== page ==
Reader's College Fall 2014

Join a Reader's College and meet new friends over great readings. Taught by faculty and staff, Reader's College courses typically involve reading books, joining in discussions and some writing. Students who satisfy the leader's requirements receive ½ course credit.

To sign up for one of the reading groups below simply contact the leader or enroll online through PeopleSoft.

RCOL101 -01: Public Speaking for Leadership  Class # 2492

Instructors: Kaylyn O'Brien, Centennial Center for Leadership and Peter Fiannaca, Residential Education

Instructor Permission required, course open to sophomores, juniors and seniors
Communication fills our day and the ability to speak and present with confidence is an essential leadership skill. Public Speaking will introduce students to the basics of public speaking skills. Knowing your values and being able to articulate yourself publicly are qualities indispensable to a leader. In this course, you will learn these skills and be given opportunities to practice speaking publicly so that you approach public speaking with greater confidence and effectiveness. This course will students with a variety of practical opportunity to improve their public speaking with a focus on topics such as: critiquing a speech, ethics and public speaking, audience analysis, the use of language and the performance of speech through the voice and body.

Meeting Time: Tuesdays, 3 – 4:30 p.m.
Meeting Location: CCL 603 South Main Street
Contact: Kaylan O’Brien at obrien@hws.edu

RCOL 101-02: Leadership Theory II Class # 2494

Instructor: Amy Forbes, Centennial Center for Leadership

Instructor Permission required
HWS Leads: Leadership Theory II is an advanced leadership theory course that focuses on the conceptual understanding and technical skills necessary for global leadership, community leadership and entrepreneurial leadership. This course demonstrates the capacity to which these concepts overlap and apply to the work of contemporary leaders who must navigate the public, private and non-profit sectors. This course will provide an in-depth examination of various leadership theories and prepare students to apply innovative problem-solving concepts and techniques in both local and global contexts.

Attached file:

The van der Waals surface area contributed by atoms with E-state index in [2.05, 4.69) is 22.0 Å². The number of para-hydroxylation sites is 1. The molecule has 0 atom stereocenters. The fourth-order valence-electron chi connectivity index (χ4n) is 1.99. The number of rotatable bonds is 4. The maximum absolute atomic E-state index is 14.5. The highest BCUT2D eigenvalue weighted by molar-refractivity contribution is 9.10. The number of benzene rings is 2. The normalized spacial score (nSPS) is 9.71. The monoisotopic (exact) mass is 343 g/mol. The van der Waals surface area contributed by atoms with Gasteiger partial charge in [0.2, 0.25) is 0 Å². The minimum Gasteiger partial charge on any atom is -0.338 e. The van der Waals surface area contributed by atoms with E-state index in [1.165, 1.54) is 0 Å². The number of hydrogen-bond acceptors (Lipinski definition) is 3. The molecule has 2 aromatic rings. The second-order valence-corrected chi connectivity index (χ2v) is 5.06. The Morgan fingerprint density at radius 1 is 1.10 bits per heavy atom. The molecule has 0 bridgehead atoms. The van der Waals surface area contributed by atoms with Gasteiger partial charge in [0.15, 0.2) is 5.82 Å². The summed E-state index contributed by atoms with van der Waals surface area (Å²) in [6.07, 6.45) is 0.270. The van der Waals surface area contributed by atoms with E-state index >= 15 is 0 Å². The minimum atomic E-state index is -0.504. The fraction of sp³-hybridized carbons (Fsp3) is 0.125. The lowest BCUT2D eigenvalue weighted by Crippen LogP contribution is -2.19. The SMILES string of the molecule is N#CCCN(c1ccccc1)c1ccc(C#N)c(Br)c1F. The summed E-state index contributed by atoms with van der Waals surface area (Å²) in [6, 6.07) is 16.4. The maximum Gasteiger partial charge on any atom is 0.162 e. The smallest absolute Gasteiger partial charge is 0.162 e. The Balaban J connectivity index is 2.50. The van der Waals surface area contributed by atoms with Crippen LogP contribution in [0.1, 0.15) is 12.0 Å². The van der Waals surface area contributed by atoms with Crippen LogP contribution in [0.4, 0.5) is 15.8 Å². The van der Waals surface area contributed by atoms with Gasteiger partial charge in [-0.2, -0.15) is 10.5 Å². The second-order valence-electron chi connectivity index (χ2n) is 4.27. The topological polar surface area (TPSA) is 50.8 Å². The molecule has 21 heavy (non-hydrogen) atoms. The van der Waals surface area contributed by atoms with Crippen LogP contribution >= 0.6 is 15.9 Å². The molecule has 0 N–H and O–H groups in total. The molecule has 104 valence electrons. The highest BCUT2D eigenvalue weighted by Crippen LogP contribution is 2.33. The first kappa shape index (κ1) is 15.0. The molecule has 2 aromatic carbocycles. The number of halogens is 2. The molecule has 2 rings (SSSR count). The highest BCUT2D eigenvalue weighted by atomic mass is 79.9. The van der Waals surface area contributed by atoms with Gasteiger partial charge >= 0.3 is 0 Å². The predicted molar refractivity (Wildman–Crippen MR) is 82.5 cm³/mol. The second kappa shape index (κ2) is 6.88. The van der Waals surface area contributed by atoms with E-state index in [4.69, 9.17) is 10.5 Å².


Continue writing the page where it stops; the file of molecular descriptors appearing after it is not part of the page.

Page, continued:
Meeting Time:  Mondays 3 – 4:30 p.m.
Meeting Location: CCL 603 South Main Street
Contact: Amy Forbes at aforbes@hws.edu

RCOL101-03: The Power of an Idea: Entrepreneur Leaders in Action #2495

Instructor: Susan Pliner, Center for Teaching and Learning and Centennial Center for Leadership

Entrepreneurs are drivers of innovation.  Leaders are the primary force behind change.  Together, they can offer powerful solutions to the complex challenges found in today’s markets. Each week, participants will hear from with a variety of industry professionals who engage in entrepreneurial leadership activity across a number of sectors such as business, non-profit, education, politics, environment and technology.  Through reading and discussion, participants will learn components of entrepreneurial leadership in real world contexts.

Meeting Time: Thursdays 3 – 4:30 p.m.
Meeting Location: CCL 603 South Main Street
Contact: Susan Pliner at pliner@hws.edu

RCOL 101-04: Roots & Shoots: Exploring Nature with Children #2496

Instructor: Professor Nan Crystal Arens, Geoscience

This service learning Reader's College invites you to explore the connection that all people have with nature.  Reading The Nature Principle: Reconnecting with Life in a Virtual Age by Richard Louv, we will examine this connection and how it can be expressed and expanded.  We will use these insights as a guide as we plan and run the weekly meetings of Seneca Roots & Shoots [http://senecarootsandshoots.org/], a club that engages children in environmental education and service.  Meeting times:  Tuesday 5-6 p.m. and Friday 3-5 p.m.  Friday meetings are club meetings with the children.  We sing, play, plant, make art, read, dance and generally have a lot of fun.

Meeting Times: Tuesday 5-6 p.m. AND Friday 3-5 p.m.
Meeting Location: Tuesday in Lansing 301 AND Friday Geneva Community Center (we carpool)
Contact: Professor Arens at arens@hws.edu

RCOL 101-05: Financial Literacy #2497

Instructors: Professor Warren Hamilton, Economics, Bob Murphy, Enrollment Management, and Brandi Ferrara, Salisbury Center for Career Services and Professional Development

This Reader's College will be driven by alums and other experts in banking. Using finance texts, the Wall Street Journal and Businessweek, students will learn about various sectors of finance including equities, risk, operations, mergers & acquisitions, wealth management, ratings, commercial banking, and commercial insurance. Students will explore their own competencies, values and strengths as well as understand their developmental areas. Participants will each receive a mentor, participate in finance interview prep sessions and participate in group presentations. The Reader's College will culminate with the NYC Finance Experience for students who successfully complete the Reader's College.